Believe it or not our business name Ryan Gately has been a constant source of amusement for my team and I over the years. Mostly thanks to the endless stream of phone calls we’ve received that have started with “Can I please speak to Ryan” – to which we typically say, “Can I ask what it’s regarding” – our favourite response is “it’s a personal call”. When we named our new business my former partner and I had no idea so many people would assume Ryan Gately is a man. I’ve even had a number of people ask me what its like working for my husband.
Today’s blog is a guest post from none other than the real Ryan in Ryan Gately – Lisa Ryan. Based in the US Lisa is the HR Business partner for Aviva Investors North America. Inspired by listening to my recent radio interview on 2GB, Lisa shares hers views on leadership.
I have listened to Karen’s recent radio interview with Glenn Wheeler on 2GB regarding leadership several times now. I have even forwarded the link to several of my US based colleagues urging them to listen to it. There is enough written about leadership to fill libraries in several large cities, but that 4 minute radio clip between Karen and Glenn summed up what is really important when considering ‘what is leadership’? If you haven’t yet had the opportunity to hear the interview you can find it on the media page of Karen’s website. http://www.karengately.com.au/index.php/in-the-media
After spending 15 years in a global financial services company, and during my time working with Karen in her consulting business, I have met and worked with more senior executives than I ever thought possible. Amongst them, are leaders that have covered the spectrum from what I would consider ‘fantastic’ to ‘terrible’. I have worked with executives who are able to instill such loyalty and commitment from their employees that they will, literally, follow them anywhere. On the other hand, I have worked with executives whose employees spend their time thinking of ways they would torture/kill/maim them, only in their dreams, of course.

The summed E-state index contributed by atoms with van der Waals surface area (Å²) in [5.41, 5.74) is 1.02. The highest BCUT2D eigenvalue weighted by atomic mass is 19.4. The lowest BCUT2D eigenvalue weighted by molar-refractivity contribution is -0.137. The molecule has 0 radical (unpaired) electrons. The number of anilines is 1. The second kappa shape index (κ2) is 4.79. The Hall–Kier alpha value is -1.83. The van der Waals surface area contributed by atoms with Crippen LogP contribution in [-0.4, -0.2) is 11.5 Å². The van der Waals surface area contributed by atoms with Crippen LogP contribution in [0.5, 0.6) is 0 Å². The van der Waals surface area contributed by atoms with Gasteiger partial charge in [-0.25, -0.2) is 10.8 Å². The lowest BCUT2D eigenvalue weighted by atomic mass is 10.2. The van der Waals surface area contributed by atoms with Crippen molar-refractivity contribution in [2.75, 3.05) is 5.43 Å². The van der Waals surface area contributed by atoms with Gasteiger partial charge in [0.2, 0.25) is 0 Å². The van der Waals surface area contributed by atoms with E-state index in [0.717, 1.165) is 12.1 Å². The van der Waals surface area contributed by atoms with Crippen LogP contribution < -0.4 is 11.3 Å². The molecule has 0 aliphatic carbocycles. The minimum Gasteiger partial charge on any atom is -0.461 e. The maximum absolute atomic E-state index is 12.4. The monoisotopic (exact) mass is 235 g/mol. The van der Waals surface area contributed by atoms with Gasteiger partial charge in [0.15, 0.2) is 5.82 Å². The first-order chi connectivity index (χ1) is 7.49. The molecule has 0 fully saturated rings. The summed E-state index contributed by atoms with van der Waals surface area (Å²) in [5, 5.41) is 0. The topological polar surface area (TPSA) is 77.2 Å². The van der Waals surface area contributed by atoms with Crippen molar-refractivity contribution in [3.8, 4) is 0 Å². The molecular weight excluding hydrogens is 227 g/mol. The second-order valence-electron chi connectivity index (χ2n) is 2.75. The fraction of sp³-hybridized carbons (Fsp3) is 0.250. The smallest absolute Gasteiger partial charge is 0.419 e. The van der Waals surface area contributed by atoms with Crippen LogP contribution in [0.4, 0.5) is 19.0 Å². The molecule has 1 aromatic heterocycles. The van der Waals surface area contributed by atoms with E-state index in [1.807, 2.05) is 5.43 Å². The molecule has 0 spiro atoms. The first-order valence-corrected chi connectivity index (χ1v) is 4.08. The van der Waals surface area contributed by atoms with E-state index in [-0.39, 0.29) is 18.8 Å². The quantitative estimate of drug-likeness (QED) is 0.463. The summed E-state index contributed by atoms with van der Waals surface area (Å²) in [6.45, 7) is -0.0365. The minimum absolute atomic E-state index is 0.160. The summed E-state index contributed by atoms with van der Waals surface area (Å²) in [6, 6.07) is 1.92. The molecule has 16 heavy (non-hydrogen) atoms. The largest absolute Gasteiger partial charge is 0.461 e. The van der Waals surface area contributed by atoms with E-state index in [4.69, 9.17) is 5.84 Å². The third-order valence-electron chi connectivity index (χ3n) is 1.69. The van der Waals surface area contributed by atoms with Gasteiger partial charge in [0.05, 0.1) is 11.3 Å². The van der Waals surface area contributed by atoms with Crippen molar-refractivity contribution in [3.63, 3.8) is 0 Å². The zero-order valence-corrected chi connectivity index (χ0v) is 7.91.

I have always struggled to articulate exactly what is it that makes a leader ‘good’ or even ‘excellent’? Is it charisma? Are some born to lead and others born to follow? Do they have an MBA from an Ivy League college? Are they extroverted, highly intelligent, and good
looking? In my experience, maybe they have one or two of the aforementioned qualities, but then so do the really ‘bad’ leaders.
As Karen explained, a key factor of successful leadership is the ability to instill confidence in others (note: not that they themselves are confident), and this must be sustained over time. To instill confidence in others, leaders must be able to lay a foundation of trust and respect with their employees. Confidence – trust – respect. Notice that these three words do not include ‘charisma’, ‘extroversion’, ‘genius intellect’ or ‘attractive’.
Some of the most successful leaders I have known are by nature introverted, lacking charisma, smart but not Einstein smart, but, they are also honest, have high integrity, ‘walk the talk’, and trust their employees to do their jobs. In contrast, the very worst executives (aka ‘Senior Leadership’ in many organizations) do not trust or respect their own staff, they try to ‘lead’ by control and creating fear and paranoia in their staff. Sometimes, on the surface, these people are very charismatic, and almost always excellent at ‘managing up’.
This style of ‘leadership’ inevitably fails – it can take time, but it is never a sustainable approach. To be a successful leader, whether of a small team or an entire organization, you must ‘walk the talk’, be honest and show integrity in all that you do, trust and respect the people you work with, an in turn this will engender trust and respect right back. Over the short, mid and longer term, deliver these qualities over and over again, and you will gain people’s confidence. Then and only then, can you truly be considered a ‘Leader’.